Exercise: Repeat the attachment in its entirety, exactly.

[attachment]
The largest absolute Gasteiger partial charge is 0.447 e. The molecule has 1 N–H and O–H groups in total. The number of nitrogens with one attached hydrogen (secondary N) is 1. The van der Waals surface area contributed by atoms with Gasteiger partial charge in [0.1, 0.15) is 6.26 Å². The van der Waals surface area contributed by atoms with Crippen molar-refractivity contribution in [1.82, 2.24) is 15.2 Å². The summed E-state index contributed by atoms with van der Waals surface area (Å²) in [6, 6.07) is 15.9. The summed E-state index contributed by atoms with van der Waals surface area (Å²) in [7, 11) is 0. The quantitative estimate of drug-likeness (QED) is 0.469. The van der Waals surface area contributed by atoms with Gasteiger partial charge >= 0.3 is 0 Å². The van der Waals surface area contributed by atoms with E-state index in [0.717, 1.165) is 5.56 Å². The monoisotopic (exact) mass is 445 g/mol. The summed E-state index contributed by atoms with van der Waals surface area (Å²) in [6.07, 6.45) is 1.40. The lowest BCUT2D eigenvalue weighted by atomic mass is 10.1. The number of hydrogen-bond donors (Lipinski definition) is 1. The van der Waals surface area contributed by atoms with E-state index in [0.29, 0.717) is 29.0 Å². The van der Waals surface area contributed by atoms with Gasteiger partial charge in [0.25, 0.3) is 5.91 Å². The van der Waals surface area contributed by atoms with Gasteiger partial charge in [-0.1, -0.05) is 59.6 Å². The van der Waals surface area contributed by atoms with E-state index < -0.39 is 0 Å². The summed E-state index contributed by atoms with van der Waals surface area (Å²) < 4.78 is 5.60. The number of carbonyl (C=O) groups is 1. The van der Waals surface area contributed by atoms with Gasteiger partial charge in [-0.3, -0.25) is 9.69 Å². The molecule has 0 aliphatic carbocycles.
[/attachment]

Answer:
The largest absolute Gasteiger partial charge is 0.447 e. The molecule has 1 N–H and O–H groups in total. The number of nitrogens with one attached hydrogen (secondary N) is 1. The van der Waals surface area contributed by atoms with Gasteiger partial charge in [0.1, 0.15) is 6.26 Å². The van der Waals surface area contributed by atoms with Crippen molar-refractivity contribution in [1.82, 2.24) is 15.2 Å². The summed E-state index contributed by atoms with van der Waals surface area (Å²) in [6, 6.07) is 15.9. The summed E-state index contributed by atoms with van der Waals surface area (Å²) in [7, 11) is 0. The quantitative estimate of drug-likeness (QED) is 0.469. The van der Waals surface area contributed by atoms with Gasteiger partial charge >= 0.3 is 0 Å². The van der Waals surface area contributed by atoms with E-state index in [0.717, 1.165) is 5.56 Å². The monoisotopic (exact) mass is 445 g/mol. The summed E-state index contributed by atoms with van der Waals surface area (Å²) in [6.07, 6.45) is 1.40. The lowest BCUT2D eigenvalue weighted by atomic mass is 10.1. The number of hydrogen-bond donors (Lipinski definition) is 1. The van der Waals surface area contributed by atoms with E-state index in [0.29, 0.717) is 29.0 Å². The van der Waals surface area contributed by atoms with Gasteiger partial charge in [0.25, 0.3) is 5.91 Å². The van der Waals surface area contributed by atoms with Gasteiger partial charge in [-0.1, -0.05) is 59.6 Å². The van der Waals surface area contributed by atoms with E-state index < -0.39 is 0 Å². The summed E-state index contributed by atoms with van der Waals surface area (Å²) < 4.78 is 5.60. The number of carbonyl (C=O) groups is 1. The van der Waals surface area contributed by atoms with Gasteiger partial charge in [-0.3, -0.25) is 9.69 Å². The molecule has 0 aliphatic carbocycles.